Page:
As for my family, they’d been trickling into the bleachers at various times. By the end of the second inning, everyone was there. I really wanted to get a group photo, but it was impossible. We had five seats in the front row and ten seats in the fourth row, so we couldn’t even sit together. That said, this is the best I could do:
I claimed the aisle seat in the front row. This was the view to my right:
Perfect for running down the steps and catching a home run, but as I mentioned, nothing came anywhere near me.
As for the issue of there being three kids who each wanted a ball, let me just say (without going into the details) that my friend John snagged a ball during BP, and that his ball ended up in my possession, so between that one and the final two standard balls I had snagged from the Mets, I was able to take care of all the kids.
Here’s Armand and Hannah with their baseballs:
(I taught them how to hold the balls so that the logos face the camera.)
The game itself was devastatingly entertaining, and it all came down to the 11th inning. First, in the top of the frame, Ryan Church scored the apparent go-ahead run on an apparent two-out triple by Angel Pagan…BUT…Church neglected to touch 3rd base on his way to the plate and the run was taken off the scoreboard. Then, in the bottom of the inning, after the Mets’ fourth error of the night placed runners on 2nd and 3rd with no outs, Brian Stokes intentionally walked Pierre to load the bases. (Half my family was gone by this point. The little ones had to get to sleep. They were worn out from a full day at the Universal Studios theme park. Even I was exhausted, and I hadn’t done anything all day except read the box scores and eat at In-and-Out burger.) Mets manager Jerry Manual waved in center fielder Carlos Beltran and brought him into the infield. Look at the following photo. I challenge you to find more than two outfielders:
Here’s a closer look at the infield. (My camera is good, but not THAT good, so it’s a little blurry. Sorry about that.) You can see Beltran (wearing No. 15) standing near second base:
Here are all three right-infielders in ready position:
I *love* baseball. That’s really all I can say. I mean…seriously, what a great game. This particular game, however, wasn’t great for the Mets. After Rafael Furcal flied out weakly to Pagan, Orlando Hudson hit a one-hopper to Jeremy Reed at first base. (Reed is playing for the injured Carlos Delgado). Reed threw home for what should’ve been an easy force-out. His throw beat the runner by about 30 feet, and in fact there might’ve even been time to turn a rare 3-2-3 double play. Or maybe a 3-2-4 double play? I don’t know, Hudson has some speed, but we’ll never know what would’ve happened–if the game would’ve gone into the 12th inning–because Reed’s throw was 10 feet up the 3rd base line. (Mets error No. 5.) The catcher had no chance to knock it down, let alone catch it, and Mark Loretta scampered home with the winning run. It was an ugly and exhilarating end to a day I’ll never forget.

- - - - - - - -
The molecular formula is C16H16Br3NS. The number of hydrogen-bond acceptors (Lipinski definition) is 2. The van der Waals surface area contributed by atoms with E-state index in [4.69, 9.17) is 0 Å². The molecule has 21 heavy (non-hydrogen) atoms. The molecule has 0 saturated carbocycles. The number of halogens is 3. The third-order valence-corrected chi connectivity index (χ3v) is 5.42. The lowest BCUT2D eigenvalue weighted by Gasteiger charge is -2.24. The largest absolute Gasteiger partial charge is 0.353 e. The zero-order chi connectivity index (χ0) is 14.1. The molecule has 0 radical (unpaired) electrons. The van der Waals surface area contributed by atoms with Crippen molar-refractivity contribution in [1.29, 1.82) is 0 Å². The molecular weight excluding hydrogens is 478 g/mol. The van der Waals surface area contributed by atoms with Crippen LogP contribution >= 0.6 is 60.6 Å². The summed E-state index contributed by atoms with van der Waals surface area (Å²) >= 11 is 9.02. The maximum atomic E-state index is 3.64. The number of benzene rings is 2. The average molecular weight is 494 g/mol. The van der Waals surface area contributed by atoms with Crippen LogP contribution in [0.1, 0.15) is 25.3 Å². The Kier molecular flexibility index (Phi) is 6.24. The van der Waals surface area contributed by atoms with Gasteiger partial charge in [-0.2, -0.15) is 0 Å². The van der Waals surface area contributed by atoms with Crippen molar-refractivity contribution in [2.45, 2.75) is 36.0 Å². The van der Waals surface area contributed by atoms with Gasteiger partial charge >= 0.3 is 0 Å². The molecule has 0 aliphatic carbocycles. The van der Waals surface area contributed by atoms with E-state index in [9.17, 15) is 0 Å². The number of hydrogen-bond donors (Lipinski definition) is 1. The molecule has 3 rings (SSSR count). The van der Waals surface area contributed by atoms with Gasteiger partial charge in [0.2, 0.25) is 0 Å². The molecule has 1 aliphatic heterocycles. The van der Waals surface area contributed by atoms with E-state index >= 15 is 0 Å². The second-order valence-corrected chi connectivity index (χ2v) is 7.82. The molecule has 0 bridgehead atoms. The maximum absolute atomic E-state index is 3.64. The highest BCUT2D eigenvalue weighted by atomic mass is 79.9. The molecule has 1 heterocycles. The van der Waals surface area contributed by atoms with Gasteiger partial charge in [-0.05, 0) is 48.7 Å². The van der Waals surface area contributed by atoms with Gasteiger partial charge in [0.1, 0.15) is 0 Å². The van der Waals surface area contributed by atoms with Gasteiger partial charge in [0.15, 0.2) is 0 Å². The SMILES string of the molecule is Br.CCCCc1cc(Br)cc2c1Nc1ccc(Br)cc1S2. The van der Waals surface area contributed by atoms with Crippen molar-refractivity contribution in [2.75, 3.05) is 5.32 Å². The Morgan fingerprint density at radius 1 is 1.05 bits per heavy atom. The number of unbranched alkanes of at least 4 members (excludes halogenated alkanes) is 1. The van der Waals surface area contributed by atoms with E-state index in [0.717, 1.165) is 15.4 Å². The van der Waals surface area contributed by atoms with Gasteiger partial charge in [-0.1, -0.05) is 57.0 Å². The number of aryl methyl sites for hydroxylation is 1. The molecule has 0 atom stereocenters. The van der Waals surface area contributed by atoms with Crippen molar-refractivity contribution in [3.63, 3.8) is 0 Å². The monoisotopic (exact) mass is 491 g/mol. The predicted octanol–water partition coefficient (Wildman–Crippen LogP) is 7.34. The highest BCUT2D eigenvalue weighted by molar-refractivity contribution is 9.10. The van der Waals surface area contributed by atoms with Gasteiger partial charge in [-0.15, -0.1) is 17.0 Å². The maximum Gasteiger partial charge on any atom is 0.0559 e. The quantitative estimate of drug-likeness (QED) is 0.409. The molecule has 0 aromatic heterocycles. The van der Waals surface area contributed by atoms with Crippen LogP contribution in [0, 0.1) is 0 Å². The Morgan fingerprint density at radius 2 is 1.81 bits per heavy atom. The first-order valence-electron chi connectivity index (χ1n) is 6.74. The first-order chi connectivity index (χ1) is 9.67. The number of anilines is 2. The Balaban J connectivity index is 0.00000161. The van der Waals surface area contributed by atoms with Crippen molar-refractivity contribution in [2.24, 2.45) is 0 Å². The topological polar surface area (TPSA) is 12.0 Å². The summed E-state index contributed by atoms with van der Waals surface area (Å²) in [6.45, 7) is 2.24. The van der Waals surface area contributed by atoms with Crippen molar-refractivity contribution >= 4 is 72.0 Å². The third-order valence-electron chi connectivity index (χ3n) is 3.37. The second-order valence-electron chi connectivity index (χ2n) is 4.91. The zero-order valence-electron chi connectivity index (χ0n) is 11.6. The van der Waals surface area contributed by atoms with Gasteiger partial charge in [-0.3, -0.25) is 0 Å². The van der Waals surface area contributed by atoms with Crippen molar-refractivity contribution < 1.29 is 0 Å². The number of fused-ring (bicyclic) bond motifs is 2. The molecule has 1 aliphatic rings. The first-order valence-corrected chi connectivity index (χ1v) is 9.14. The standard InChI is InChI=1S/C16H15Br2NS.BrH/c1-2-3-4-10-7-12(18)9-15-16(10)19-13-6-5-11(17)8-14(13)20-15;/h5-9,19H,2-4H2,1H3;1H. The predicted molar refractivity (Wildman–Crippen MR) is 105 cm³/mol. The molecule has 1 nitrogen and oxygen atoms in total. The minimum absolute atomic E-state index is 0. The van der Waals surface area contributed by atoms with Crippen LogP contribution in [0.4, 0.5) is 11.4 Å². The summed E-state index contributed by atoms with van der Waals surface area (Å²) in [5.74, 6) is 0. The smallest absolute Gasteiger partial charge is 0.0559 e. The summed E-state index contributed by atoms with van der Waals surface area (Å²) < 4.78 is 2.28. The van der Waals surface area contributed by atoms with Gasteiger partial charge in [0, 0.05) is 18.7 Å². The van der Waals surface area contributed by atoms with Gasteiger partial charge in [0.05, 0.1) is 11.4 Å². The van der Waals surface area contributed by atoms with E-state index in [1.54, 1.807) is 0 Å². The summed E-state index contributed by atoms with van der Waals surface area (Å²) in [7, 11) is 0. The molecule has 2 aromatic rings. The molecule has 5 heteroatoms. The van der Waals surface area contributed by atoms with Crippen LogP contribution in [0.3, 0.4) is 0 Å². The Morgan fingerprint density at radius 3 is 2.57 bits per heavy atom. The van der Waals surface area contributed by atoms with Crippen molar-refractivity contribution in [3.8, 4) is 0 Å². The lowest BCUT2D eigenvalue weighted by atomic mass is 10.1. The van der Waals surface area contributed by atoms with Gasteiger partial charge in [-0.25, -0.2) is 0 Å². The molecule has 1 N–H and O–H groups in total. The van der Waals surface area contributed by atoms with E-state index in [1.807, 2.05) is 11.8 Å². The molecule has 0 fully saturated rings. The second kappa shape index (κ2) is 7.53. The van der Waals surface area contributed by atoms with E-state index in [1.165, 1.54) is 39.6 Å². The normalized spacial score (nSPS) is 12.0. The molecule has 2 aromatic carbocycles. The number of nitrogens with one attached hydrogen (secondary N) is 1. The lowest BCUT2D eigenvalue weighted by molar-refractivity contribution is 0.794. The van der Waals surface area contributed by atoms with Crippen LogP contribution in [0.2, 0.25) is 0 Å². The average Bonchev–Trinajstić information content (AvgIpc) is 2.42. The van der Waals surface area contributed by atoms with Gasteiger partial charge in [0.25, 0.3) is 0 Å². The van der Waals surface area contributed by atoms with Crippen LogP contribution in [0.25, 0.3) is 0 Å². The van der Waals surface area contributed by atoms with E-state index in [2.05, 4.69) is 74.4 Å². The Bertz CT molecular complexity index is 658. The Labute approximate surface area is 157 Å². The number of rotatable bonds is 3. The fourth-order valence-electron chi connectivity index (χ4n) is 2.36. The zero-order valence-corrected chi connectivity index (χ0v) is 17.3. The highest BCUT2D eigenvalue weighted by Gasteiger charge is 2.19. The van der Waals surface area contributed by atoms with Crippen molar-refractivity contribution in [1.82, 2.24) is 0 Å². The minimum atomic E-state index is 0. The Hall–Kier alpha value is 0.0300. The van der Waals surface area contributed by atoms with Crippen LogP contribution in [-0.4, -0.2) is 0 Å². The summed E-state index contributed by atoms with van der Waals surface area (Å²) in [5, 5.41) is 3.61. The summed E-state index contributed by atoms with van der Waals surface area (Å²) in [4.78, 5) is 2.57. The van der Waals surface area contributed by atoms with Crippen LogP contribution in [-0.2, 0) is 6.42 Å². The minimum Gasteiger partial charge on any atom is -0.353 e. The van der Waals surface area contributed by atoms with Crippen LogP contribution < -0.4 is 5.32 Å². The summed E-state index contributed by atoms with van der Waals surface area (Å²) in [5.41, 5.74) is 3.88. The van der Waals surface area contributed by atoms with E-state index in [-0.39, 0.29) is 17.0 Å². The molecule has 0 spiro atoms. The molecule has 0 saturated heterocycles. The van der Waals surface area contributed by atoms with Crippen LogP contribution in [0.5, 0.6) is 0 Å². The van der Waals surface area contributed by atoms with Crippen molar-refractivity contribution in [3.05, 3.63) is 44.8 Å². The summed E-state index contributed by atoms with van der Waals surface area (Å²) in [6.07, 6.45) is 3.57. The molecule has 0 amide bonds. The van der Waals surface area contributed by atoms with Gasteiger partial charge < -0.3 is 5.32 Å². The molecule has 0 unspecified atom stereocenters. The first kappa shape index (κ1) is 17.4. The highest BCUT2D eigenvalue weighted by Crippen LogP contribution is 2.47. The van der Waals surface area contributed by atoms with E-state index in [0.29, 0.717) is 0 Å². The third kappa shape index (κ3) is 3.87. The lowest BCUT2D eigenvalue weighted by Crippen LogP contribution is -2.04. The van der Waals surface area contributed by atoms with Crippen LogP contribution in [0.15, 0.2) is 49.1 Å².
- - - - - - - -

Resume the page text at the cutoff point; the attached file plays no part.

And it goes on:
I wanted to linger in the pavilion and bask in my post-game euphoria and take a bunch of photos, but a swat team of security guards descended upon my family and made us get the hell out. The seven us who remained did manage to get this photo together…
…and yes, that ball I’m holding is No. 4,000.
Six years ago, when I snagged my 2,000th ball, I decided to start marking the balls with teeny numbers so I’d always be able to remember which ball was which. At the time, some people said it was silly, even pointless, to start marking balls after I’d already snagged so many, and I remember telling them, “It might seem silly now, but some day, when I have 4,000 balls, I’ll be able to say that the first half of my collection is not marked and the second half is. It won’t sound quite so silly then.”
Well, I’ve reached the 4,000 ball plateau, and it feels great on a number of levels. I have no intention of slowing down, and I’m already pretty sure I’m going to snag No. 5,000 at Citi Field. I need to bring the next milestone back to New York City. But for now, my next goal is to pass Pete Rose on the all-time hits list.
That’s my next goal. I might even be able to get there this year.
Thank you all for being with me on this journey…
• 4 balls at this game
• 182 balls in 23 games this season = 7.9 balls per game.
• 592 consecutive games with at least one ball
• 159 consecutive games outside of New York with at least one ball
• 4,002 total balls
• 106 donors (click here and scroll down for the complete list)
• $23.95 pledged per ball
• $95.80 raised at this game
• $4,358.90 raised this season for Pitch In For Baseball
There are more idiotic rules at Dodger Stadium than there are baseballs in my collection. I lost count of the exact number, but I can definitely tell you the worst. Ready for this? You might want to get a cold beverage and sit down. Okay, here goes: the parking lot opens at the same time as the stadium itself. Since the colossal parking lot surrounds the stadium on all sides–and since most living creatures aren’t able to be in two places at once–it’s technically impossible to get inside for the start of batting practice.